The OIB Explained

The International Option of the French Baccalaureate (or OIB) was created in the early 1980s as the French answer to the IB (International Baccalaureate), which was taught entirely in English. A particularly demanding version of the French baccalauréat, the OIB requires eight supplementary course hours per week in one of 15 native languages. Fourteen of these are represented by a dedicated section at the Lycée International de Saint-Germain-en-Laye. 

The OIB offers a genuinely bilingual and bi-cultural education to French students and to foreign students studying in French schools around the world; at the same time, it focuses studies on a high-level university-entrance qualification exam in the language of the student's section.

The American portion of the OIB is guided by AAMIS (Association of American International Schools) and the College Board, who work closely with the French General Inspectorate of the National Ministry of Education. The number of American option OIB candidates worldwide is approximately 1,200, and has been increasing at an annual rate of 15%. A recent ministry directive has called for the opening of two new sections per Académie. New schools have joined annually in France and North America, while sections have also opened in Shanghai, Dublin, Johannesburg, and Hong Kong.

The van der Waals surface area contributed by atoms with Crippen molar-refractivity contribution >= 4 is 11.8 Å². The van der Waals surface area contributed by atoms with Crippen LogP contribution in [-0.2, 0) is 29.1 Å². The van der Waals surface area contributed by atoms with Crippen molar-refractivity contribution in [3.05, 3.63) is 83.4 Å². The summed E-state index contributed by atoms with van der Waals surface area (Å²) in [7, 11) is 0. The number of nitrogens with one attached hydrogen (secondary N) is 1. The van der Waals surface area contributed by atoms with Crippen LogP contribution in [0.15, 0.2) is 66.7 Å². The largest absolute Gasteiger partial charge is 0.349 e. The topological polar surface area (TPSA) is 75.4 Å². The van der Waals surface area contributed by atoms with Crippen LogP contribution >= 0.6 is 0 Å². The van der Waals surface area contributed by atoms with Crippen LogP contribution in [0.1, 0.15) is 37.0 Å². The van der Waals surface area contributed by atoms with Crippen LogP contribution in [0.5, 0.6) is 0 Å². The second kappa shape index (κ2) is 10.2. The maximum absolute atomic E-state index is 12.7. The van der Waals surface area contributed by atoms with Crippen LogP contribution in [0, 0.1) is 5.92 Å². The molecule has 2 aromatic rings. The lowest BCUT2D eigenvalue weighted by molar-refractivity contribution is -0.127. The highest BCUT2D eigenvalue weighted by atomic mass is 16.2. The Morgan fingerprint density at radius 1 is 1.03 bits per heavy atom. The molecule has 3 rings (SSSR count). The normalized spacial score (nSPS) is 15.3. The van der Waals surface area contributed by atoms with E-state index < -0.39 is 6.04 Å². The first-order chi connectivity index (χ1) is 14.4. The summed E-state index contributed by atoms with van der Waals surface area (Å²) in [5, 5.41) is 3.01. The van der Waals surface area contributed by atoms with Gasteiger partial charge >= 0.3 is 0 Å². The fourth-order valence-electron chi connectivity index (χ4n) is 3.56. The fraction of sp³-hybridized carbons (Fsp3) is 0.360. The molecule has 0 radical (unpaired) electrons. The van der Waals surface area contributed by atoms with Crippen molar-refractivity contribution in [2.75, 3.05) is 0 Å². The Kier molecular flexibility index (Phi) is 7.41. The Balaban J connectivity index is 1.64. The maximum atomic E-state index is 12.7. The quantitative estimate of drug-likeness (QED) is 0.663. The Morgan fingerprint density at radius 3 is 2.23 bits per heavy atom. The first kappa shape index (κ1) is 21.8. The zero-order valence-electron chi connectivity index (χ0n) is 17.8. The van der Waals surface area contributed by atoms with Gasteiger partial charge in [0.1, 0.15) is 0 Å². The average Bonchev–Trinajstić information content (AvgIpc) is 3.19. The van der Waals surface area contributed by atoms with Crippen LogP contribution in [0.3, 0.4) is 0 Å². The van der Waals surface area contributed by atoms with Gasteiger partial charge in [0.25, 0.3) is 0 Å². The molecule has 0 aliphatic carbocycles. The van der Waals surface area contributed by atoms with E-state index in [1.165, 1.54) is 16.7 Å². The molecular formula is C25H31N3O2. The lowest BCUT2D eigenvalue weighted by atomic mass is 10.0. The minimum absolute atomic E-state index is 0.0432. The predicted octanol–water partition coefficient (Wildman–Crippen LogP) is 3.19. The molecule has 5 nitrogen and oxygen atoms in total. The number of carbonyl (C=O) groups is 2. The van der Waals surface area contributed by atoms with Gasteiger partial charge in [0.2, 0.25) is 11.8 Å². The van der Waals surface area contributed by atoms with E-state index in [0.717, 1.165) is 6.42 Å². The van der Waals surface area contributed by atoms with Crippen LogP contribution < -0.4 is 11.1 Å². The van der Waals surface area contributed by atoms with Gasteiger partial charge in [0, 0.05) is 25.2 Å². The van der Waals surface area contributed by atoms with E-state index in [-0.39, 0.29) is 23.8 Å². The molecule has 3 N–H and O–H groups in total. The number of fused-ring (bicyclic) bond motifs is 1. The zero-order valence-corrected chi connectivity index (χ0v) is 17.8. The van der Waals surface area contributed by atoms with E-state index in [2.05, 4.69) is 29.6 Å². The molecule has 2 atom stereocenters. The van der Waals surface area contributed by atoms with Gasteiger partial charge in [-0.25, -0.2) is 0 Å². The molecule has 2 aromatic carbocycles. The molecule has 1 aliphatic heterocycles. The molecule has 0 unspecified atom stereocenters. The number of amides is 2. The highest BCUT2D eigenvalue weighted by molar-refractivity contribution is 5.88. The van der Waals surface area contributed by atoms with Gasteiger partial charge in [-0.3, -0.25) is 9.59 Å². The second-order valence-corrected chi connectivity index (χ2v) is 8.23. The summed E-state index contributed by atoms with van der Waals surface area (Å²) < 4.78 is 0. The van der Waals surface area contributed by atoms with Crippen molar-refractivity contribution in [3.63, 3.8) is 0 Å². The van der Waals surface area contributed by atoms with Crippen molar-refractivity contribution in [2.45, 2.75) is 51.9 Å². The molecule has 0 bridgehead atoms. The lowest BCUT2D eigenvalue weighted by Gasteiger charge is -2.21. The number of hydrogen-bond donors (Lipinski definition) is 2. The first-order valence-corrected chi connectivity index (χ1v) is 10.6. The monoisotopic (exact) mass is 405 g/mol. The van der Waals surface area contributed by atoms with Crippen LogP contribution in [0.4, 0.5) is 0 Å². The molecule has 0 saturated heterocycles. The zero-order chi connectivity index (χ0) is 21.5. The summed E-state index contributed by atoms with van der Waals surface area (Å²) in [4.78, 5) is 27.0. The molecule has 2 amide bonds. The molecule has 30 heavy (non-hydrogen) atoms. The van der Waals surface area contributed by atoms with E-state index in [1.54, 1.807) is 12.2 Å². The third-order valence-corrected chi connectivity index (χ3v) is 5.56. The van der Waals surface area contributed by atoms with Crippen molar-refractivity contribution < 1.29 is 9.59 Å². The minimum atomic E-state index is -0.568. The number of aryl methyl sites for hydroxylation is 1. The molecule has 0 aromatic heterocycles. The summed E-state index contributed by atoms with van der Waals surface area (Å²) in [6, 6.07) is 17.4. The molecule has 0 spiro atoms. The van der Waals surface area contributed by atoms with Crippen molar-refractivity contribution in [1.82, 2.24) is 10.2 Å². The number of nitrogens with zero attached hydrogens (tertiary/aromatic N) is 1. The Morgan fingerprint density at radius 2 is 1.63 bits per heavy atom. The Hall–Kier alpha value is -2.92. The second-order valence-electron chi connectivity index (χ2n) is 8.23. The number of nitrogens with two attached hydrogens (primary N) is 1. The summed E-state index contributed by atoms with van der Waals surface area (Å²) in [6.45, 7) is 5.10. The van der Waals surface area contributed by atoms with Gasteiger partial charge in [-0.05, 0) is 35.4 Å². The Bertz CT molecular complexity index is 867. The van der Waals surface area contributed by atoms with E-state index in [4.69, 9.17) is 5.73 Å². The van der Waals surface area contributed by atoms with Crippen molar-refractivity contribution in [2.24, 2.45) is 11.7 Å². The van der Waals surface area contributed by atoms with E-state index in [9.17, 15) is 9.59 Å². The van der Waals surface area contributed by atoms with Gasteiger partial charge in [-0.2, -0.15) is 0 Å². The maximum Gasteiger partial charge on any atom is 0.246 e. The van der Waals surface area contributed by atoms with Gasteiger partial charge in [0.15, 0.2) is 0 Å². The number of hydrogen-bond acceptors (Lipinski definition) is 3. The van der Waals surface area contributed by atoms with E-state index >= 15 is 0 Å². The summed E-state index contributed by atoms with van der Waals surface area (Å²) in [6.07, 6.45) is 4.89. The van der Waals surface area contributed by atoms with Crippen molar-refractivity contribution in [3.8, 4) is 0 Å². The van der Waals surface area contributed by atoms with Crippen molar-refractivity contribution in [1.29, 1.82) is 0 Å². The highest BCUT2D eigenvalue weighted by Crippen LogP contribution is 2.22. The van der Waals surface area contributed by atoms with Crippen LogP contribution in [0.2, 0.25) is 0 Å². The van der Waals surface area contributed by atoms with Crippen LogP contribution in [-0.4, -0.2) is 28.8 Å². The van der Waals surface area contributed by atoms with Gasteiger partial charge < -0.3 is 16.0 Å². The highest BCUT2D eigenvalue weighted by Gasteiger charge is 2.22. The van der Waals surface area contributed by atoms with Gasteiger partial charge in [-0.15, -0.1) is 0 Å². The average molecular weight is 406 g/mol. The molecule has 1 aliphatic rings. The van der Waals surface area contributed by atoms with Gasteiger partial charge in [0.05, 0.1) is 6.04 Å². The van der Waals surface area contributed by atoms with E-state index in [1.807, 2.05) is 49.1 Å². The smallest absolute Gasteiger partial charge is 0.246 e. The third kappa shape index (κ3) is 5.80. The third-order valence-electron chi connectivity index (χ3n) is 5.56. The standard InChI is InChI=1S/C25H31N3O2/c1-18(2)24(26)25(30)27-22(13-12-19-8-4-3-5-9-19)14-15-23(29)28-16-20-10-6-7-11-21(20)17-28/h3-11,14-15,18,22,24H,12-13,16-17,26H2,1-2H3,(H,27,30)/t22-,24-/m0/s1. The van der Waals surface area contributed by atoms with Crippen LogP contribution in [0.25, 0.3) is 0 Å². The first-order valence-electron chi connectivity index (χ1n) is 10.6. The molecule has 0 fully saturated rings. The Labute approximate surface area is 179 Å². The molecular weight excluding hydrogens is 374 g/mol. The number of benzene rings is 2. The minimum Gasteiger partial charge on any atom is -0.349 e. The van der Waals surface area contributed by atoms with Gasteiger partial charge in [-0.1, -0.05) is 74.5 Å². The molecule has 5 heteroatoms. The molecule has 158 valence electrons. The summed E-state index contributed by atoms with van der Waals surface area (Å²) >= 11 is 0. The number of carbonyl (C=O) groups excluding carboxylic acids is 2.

OIB candidates complete the entire series of examinations required for the French baccalauréat général. In addition, they take oral and written exams in the language of their section, in both language/literature and history/geography (labeled ENL and ENH in the chart above). These exams have particularly high “coefficients,” or value, accounting for approximately 25% of the final grade on the bac. The OIB written and oral examinations will take place in June.

5% of the American Section class of 2021 received a mention assez bien (average over 12/20), 38% a mention bien (average over 14/20), 43% a mention très bien (average over 16/20), and 10% mention très bien avec félicitations du jury (average over 18/20)

The OIB at the Lycée International de Saint-Germain-en-Laye

Beyond the Lycée
Typically, three quarters of American Section graduates attend English language universities or programs in the United States, Canada, the British Isles, and Europe. The rest attend French universities, most often to study medicine or law, or enter classes préparatoires for the French Grandes Ecoles.